Methods: A 76-year-old man with a history of esophageal adenocarcinoma was administered intravenous vancomycin and a combination of piperacillin and tazobactam by injection for treatment of aspiration pneumonia.  Prior to discharge, the patient's antibiotic therapy was switched to oral levofloxacin.  The patient developed drug-associated bilateral peripheral leg edema and stasis dermatitis. Both the dermatitis and leg edema resolved after withdrawal of levofloxacin and administration of topical corticosteroid therapy. The patient had a similar reaction to levofloxacin one year prior, which had subsided with discontinuation of the drug.

Results: Several medications have been documented to cause leg edema and secondary stasis dermatitis.  The timing, recurrence, and resolution of edema and stasis dermatitis with respect to the administration and termination of levofloxacin suggest that the leg edema and stasis dermatitis occurred secondary to levofloxacin administration.

Discussions: Levofloxacin can be added to the list of drugs associated with the development of peripheral leg edema.   Stasis dermatitis proceeded by lower extremity edema can be added to the list of adverse events associated with levofloxacin

Granuloma annulare mimicking multicentric reticulohistiocytosis

We describe a patient with granuloma annulare (GA) who presented with firm periungual papules mimicking “coral beads”, a characteristic sign of multicentric reticulohistiocytosis (MRH).  We highlight the importance of distinguishing between GA and MRH because the prognoses differ significantly.

Facial actinic lichen nitidus successfully treated with hydroxychloroquin: a case report

Introduction : Lichen nitidus  is an unusual condition with chronic evolution. It arises as multiple tiny, shiny papules with a flat surface. Many clinical variants have been reported. We describe a new case of facial actinic lichen nitidus. Our patient responded rapidly to corticosteroids and hydroxychloroquine.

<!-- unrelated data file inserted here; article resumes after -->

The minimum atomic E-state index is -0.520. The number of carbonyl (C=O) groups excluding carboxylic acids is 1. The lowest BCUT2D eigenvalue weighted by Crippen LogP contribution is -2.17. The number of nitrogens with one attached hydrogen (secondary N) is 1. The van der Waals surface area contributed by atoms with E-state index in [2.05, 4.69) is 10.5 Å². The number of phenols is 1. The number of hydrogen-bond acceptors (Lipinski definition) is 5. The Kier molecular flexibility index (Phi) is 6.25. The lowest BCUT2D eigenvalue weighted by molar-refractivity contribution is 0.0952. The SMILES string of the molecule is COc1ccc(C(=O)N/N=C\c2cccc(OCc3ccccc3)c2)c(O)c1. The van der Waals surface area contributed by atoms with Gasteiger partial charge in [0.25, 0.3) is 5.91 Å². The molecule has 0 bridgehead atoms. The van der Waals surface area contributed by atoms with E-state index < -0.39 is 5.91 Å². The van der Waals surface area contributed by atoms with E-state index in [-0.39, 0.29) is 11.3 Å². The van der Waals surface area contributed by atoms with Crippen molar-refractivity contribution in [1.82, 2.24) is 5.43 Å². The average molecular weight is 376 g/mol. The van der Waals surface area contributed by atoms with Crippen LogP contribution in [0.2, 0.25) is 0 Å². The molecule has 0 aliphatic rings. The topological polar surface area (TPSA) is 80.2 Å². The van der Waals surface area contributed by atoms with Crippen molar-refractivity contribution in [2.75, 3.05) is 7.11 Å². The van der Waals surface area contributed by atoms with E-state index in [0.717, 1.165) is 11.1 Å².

Case report: A 23-year-old woman with photodistributed eruptions recurring during the summer with improvement during the winter presented to our institution. Clinical exam revealed pinhead sized flat and flesh-colored papules on her face. Koebner phenomenon was not observed. Palms, soles, nails, and mucosa were normal. Histologic examination of a cutaneous biopsy showed a well circumscribed lymphohistiocytic infiltrate in the papillary dermis in a “claw clutching a ball” pattern suggestive of lichen nitidus. The diagnosis of actinic lichen nitidus was made. Treatment included photoprotection, topical corticosteroids once daily for 6 weeks, and hydroxychloroquine for 6 months.  Remission of lesions was obtained after 4 weeks.

Conclusion: Actinic lichen nitidus is rare. The true prevalence of this disease and the effectiveness of its various therapies is difficult to evaluate because it is usually asymptomatic and resolves without squelae.

Disseminated cutaneous sporotrichosis

The dimorphic fungus Sporothrix schenckii commonly causes localized cutaneous disease with lymphocutaneous distribution. However, disseminated sporotrichosis occurs predominantly in immunocompromised patients.  We report a case of disseminated cutaneous sporotrichosis in a patient with newly diagnosed HIV with a CD4 count of 208.  The patient presented with multiple cutaneous and subcutaneous nodules as well as fever and malaise. Tissue culture and skin biopsy confirmed the diagnosis of sporotrichosis. He was started on itraconazole 200mg twice a day with rapid resolution of fever along with cessation of the development of new lesions.

Secondary syphilis: a case mimicking erythema multiforme clinically and pathologically

Secondary syphilis, the hematogenous spread of Treponema pallidum, usually occurs 4-10 weeks after initial exposure. The skin is involved in 70% of cases, with maculopapular, vesiculobullous, and ulcerative morphologies possible at presentation, making the diagnosis of secondary syphilis challenging given its ability to mimic many other conditions. We present an atypical case of secondary syphilis that closely resembled erythema multiforme (EM) clinically and histologically

Reactive angioendotheliomatosis associated with cyroglobulinemia in a marathon runner